Background to Trump’s Ukraine phone call
September 27, 2019 - President Donald Trump’s call to Ukraine’s President Volodymyr Zelenskiy asked him to investigate the actions of potential 2020 presidential rival, former Vice President Joe Biden and his son Hunter.
Now, the Democrat-controlled House of Representatives is opening an impeachment inquiry against Trump. House Speaker Nancy Pelosi has accused Trump of betraying his office by seeking help from a foreign power to damage a political rival.
After Joe Biden became vice president in 2009, his son Hunter Biden, a lawyer by training, pursued business opportunities abroad. Between April 2014 and April 2019, Hunter Biden served on the board of Burisma Holdings -- a Ukrainian natural gas company owned by oligarch Mykola Zlochevsky.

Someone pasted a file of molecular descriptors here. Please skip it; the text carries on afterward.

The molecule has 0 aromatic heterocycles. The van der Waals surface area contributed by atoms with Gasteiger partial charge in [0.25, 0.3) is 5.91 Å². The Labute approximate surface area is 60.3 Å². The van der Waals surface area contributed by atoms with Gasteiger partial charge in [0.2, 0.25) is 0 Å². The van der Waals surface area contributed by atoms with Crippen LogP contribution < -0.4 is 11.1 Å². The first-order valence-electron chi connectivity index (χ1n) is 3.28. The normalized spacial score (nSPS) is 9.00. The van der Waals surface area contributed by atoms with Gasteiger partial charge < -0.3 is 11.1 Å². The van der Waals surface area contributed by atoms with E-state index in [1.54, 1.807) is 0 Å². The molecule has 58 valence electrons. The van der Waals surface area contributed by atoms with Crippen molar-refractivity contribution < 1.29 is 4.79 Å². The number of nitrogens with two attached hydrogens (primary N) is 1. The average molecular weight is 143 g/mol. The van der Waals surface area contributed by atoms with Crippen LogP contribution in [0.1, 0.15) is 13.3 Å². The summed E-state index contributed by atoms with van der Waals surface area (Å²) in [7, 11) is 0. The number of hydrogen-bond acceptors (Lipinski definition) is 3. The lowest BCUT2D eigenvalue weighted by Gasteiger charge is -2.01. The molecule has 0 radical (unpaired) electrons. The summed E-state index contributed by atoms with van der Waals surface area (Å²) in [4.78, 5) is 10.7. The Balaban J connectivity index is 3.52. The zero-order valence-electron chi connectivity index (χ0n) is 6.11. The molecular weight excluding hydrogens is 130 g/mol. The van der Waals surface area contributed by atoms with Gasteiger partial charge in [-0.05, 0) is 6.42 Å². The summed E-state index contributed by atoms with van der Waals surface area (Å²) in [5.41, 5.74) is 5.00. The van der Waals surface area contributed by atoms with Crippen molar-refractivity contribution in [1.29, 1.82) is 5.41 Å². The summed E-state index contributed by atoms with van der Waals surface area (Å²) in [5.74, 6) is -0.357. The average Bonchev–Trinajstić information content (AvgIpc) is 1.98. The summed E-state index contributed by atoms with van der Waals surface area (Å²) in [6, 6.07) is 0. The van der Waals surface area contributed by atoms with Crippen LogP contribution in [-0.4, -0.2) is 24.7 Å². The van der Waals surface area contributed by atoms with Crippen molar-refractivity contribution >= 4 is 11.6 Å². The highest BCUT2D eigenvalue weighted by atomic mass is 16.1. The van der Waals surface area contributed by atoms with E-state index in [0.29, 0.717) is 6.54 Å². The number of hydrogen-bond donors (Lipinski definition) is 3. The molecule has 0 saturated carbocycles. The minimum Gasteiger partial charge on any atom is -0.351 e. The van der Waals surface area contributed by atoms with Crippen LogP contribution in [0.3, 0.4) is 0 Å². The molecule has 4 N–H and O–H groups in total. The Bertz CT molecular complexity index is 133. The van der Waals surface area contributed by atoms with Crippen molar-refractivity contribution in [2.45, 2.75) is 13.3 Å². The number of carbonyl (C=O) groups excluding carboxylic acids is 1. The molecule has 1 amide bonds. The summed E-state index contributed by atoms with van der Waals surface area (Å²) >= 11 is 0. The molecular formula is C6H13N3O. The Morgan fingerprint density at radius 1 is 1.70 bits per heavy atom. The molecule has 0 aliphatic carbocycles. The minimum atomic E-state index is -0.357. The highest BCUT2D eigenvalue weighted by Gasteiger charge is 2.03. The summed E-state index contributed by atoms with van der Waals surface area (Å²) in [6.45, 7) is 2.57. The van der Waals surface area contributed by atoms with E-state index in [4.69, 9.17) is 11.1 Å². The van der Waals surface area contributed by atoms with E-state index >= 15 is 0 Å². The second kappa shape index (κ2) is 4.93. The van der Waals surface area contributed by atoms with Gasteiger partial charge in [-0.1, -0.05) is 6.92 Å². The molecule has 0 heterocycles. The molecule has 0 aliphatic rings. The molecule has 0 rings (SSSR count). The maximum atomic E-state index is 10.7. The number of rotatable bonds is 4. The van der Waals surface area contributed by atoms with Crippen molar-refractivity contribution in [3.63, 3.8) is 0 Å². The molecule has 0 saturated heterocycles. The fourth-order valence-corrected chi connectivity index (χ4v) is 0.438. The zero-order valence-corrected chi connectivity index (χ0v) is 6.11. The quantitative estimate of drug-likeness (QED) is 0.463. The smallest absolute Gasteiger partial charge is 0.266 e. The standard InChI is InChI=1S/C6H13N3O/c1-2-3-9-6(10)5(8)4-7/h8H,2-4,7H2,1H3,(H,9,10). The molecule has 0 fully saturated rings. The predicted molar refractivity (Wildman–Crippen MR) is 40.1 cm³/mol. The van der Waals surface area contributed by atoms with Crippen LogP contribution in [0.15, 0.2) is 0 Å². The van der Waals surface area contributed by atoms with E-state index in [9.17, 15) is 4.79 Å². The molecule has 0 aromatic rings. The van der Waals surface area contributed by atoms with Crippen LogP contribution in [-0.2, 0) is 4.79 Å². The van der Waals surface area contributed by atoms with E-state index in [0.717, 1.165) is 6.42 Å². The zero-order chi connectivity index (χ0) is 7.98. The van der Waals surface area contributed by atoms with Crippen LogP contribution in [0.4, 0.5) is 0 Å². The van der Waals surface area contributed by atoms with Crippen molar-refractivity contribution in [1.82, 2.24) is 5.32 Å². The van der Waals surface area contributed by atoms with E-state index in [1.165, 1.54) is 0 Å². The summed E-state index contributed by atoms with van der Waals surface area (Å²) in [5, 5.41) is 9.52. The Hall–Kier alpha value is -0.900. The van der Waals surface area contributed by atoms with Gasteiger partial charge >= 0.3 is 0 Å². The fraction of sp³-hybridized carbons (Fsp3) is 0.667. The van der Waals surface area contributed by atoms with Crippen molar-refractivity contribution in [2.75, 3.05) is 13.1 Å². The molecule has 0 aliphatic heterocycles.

In 2014, Burisma came under criminal investigation by Ukrainian prosecutors over alleged tax violations. Zlochevsky, who had served as Ukraine’s environment minister under President Viktor Yanukovych, was also under investigation by Britain’s Serious Fraud Office (SFO). The SFO alleged that he had embezzled public funds while in office. Zlochevsky has denied any wrongdoing.
The SFO had also frozen $23 million in Zlochevsky’s bank accounts as part of a money-laundering investigation. In January 2015, the British case collapsed due to lack of support from Ukraine’s Prosecutor General Viktor Shokin, and a court released the seized funds.
Joe Biden made around a dozen visits to Kyiv as point man for the International Monetary Fund in a bid to tackle corruption.
At one point in December 2015, Biden called for more aggressive anti-corruption efforts against officials, including Zlochevsky, by Shokin. Biden called for Shokin to be ousted from office and threatened to withhold a $1 billion loan guarantee.
Now, Trump has told the Ukrainian leader to work with Attorney General William Barr and Rudy Giuliani, the president’s lawyer, to dig dirt on the Bidens. Democrats claim it is a bid to cast a fog of suspicion over Biden’s candidacy.
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